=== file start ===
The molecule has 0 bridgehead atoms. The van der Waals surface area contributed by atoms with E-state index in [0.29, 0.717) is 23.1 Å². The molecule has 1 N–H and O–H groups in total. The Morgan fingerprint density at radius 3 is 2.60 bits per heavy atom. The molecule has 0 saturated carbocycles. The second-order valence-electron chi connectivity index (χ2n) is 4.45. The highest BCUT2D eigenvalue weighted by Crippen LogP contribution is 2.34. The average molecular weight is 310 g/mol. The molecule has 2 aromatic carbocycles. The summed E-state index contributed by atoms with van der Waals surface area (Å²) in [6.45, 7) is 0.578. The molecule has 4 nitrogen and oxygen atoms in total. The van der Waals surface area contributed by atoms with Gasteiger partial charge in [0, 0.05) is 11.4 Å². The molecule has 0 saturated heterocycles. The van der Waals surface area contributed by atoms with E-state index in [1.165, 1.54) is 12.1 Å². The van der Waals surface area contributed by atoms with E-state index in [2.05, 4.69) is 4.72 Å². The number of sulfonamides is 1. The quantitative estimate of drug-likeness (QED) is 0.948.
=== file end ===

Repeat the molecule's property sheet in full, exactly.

The molecule has 0 bridgehead atoms. The van der Waals surface area contributed by atoms with E-state index in [0.29, 0.717) is 23.1 Å². The molecule has 1 N–H and O–H groups in total. The Morgan fingerprint density at radius 3 is 2.60 bits per heavy atom. The molecule has 0 saturated carbocycles. The second-order valence-electron chi connectivity index (χ2n) is 4.45. The highest BCUT2D eigenvalue weighted by Crippen LogP contribution is 2.34. The average molecular weight is 310 g/mol. The molecule has 2 aromatic carbocycles. The summed E-state index contributed by atoms with van der Waals surface area (Å²) in [6.45, 7) is 0.578. The molecule has 4 nitrogen and oxygen atoms in total. The van der Waals surface area contributed by atoms with Gasteiger partial charge in [0, 0.05) is 11.4 Å². The molecule has 0 saturated heterocycles. The van der Waals surface area contributed by atoms with E-state index in [1.165, 1.54) is 12.1 Å². The van der Waals surface area contributed by atoms with E-state index in [2.05, 4.69) is 4.72 Å². The number of sulfonamides is 1. The quantitative estimate of drug-likeness (QED) is 0.948.